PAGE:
Written By: Evelyn Tadlock
Living with chronic illness and pain is something that I do not wish on anyone. However, millions of people do live with them, as do I. I was born with Neurofibromatosis Type I, which is one of three types of NF. These are NF 1, NF 2, and Schwannomatosis. NF 1 is the most common neurological disorder, occurring in every 3,000 births worldwide. My NF causes tumors to grow on my nerves inside and outside my body. It also caused other symptoms including, but limited to: scoliosis, cognitive differences, daily pain from internal tumors, and I get the occasional gi-burn on outside tumors. Complicating matters, in 2014, I was diagnosed with Multiple Sclerosis (MS). MS is an autoimmune disease where my immune system is eating away at my nerves’ protective covering. My MS symptoms include, but not limited to: muscle pain, muscle fatigue, spasticity, and increased anxiety. So, with both NF and MS, I am in daily chronic pain and my muscles seem to want to give out more frequently than they would have when I was younger. Many would think that that it is impossible to get into sports or any athletic activity with such a diagnosis. I dissent! Physical and mental disabilities are not a housebound sentence. Do not let anyone tell you otherwise!
I never considered myself the athletic type since NF also caused motor control issues all my life. Anything involving balance and coordination was on my “nope” list. In 2005, my senior year of college, I was introduced to Jiu-Jitsu at the Relson Gracie Association. I found that Jiu-Jitsu was something I could do despite my physical limitations. Also, at this point in time, my back pain had increased in severity. Regardless, I was hooked and found that as I started to train more, the pain became manageable! It was a wonderful, life changing experience. After a while, I started to do competitions and received my hard-earned Blue Belt in 2006.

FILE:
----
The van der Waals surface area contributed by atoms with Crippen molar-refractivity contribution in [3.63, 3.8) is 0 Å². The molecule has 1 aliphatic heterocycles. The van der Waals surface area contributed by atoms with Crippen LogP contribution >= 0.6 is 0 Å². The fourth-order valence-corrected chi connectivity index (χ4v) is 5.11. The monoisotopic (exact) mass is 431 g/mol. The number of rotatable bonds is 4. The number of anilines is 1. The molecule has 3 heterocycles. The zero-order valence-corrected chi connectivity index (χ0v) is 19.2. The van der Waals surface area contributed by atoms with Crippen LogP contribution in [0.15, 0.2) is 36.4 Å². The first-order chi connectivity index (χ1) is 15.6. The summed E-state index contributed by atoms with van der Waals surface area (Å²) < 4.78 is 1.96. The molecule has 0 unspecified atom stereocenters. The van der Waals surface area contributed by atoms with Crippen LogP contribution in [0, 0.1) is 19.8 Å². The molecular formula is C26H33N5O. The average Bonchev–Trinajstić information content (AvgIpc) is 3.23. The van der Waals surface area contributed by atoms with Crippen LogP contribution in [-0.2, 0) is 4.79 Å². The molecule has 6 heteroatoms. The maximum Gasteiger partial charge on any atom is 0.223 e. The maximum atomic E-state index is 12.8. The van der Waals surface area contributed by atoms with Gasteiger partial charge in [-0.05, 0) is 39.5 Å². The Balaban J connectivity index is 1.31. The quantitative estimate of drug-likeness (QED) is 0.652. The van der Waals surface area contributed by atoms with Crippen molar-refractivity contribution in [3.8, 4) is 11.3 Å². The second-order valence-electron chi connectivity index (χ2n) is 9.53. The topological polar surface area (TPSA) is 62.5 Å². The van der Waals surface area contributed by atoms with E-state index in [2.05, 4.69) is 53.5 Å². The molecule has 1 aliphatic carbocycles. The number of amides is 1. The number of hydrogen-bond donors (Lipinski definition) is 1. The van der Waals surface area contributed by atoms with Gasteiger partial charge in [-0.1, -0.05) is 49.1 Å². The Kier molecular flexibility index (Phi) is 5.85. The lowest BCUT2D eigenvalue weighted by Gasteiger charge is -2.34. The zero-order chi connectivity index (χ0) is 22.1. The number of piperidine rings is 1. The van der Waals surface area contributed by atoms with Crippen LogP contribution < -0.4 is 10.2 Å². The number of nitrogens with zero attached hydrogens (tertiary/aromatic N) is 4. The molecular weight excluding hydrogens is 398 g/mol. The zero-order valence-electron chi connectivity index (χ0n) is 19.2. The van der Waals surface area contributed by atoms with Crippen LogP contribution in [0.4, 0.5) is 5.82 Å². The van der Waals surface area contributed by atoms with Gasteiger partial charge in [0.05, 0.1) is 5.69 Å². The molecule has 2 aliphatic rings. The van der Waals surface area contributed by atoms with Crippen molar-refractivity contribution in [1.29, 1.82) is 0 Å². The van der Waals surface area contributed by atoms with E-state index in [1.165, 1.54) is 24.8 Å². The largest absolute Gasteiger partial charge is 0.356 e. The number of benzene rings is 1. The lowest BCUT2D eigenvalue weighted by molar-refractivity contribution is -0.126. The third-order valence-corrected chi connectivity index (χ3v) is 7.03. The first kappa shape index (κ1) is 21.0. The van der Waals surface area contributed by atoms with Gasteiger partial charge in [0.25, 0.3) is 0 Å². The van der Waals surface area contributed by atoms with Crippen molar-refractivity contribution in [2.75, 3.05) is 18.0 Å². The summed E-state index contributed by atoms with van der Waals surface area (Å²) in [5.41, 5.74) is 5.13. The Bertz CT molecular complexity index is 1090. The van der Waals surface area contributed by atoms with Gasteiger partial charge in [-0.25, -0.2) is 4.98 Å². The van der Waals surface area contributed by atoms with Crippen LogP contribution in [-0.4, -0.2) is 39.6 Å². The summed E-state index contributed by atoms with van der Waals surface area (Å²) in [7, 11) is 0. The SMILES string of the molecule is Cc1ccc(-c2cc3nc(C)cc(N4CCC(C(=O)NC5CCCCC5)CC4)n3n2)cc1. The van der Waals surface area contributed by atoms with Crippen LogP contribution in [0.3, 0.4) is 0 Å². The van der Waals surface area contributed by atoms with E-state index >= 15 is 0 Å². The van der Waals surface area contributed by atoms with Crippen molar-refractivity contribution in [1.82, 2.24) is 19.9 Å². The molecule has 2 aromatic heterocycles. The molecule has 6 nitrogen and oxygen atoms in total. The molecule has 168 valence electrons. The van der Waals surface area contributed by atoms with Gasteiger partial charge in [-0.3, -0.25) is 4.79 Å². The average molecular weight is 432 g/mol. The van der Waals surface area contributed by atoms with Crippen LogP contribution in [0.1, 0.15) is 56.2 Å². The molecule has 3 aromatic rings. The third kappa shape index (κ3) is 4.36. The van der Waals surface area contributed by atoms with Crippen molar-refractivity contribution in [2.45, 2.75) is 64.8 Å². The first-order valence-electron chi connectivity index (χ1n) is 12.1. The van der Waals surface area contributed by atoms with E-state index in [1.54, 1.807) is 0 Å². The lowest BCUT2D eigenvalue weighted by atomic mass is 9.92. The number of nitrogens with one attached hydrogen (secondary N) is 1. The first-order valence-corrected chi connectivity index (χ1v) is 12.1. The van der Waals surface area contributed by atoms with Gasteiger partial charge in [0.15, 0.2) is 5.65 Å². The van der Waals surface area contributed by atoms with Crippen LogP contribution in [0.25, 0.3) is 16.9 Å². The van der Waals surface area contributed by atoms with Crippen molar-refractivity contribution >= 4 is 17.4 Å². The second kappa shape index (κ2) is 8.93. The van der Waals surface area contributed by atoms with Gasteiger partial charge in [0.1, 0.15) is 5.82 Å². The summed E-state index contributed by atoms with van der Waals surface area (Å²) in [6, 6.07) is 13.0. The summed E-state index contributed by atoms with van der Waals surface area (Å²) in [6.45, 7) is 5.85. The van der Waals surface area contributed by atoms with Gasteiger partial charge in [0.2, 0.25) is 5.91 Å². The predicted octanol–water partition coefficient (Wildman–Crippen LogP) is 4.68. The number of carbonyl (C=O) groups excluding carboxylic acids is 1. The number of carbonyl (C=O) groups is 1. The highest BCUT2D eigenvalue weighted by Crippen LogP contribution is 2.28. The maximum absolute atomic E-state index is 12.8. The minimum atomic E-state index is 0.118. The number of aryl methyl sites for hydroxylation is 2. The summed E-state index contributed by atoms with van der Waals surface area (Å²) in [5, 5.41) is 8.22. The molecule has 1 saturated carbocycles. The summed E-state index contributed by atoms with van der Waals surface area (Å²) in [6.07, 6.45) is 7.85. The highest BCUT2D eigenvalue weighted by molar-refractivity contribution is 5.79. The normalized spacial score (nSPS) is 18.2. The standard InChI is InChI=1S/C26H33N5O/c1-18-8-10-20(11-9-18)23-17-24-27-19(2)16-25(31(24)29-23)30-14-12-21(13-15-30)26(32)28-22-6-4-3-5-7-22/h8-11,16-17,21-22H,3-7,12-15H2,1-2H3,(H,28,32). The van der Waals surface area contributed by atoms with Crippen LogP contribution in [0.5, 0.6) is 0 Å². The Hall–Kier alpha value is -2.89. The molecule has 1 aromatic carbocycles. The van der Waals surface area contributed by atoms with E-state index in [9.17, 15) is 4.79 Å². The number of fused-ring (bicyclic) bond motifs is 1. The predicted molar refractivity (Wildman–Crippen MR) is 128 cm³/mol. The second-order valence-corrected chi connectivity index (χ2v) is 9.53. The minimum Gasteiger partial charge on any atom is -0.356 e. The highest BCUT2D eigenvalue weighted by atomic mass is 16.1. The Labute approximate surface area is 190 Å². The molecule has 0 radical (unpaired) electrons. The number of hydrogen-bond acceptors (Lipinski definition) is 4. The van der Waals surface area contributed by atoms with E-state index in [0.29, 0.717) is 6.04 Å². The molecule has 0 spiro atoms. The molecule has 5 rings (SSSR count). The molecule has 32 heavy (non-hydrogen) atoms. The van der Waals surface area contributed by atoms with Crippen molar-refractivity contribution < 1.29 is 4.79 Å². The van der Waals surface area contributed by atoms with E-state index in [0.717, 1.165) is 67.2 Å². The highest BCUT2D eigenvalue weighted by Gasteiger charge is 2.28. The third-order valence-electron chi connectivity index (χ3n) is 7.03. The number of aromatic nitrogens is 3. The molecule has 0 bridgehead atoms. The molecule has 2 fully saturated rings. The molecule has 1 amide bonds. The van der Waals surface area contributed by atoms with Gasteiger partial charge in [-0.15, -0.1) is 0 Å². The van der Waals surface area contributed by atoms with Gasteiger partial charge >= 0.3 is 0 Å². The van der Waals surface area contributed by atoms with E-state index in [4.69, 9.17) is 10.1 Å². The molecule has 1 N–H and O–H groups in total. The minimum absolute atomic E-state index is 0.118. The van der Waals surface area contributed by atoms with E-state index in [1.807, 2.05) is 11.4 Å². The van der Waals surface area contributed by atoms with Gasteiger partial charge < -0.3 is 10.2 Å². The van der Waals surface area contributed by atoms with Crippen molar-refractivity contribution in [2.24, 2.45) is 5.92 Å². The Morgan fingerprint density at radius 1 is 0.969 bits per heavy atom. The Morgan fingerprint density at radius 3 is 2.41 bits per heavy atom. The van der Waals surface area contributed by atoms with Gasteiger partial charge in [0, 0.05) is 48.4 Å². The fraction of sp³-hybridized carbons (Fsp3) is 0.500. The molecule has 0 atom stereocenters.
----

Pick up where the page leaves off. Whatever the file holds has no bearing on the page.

Unfortunately, due to life’s twist and turns, I had some of those dreaded Jiu-Jitsu breaks. As a result, my symptoms worsened and then, with the MS diagnosis, I thought I was done. I knew how severe MS could become. I wanted to go back to training Jiu-jitsu but did not want to risk stopping again due to health. Courageously, in the Summer of 2015, I started to take classes again. Flash forward, defying the odds again, I am now a purple belt (2 stripe) at Marcelo Garcia of Dallas. I also started competing again, being active on the IBJJF competition scene.
I strongly do believe that Jiu-Jitsu is for everyone. We all have seen those memes and inspiring articles on Facebook. However, I know it is not a complete cure for chronic symptoms. Somedays it is extremely difficult, and you will have those certain days. However, I am able to manage my health and strength by making certain life and health choices. Here are some of my suggestions on training Jiu-Jitsu with chronic illnesses.
- It is okay to take time off!!!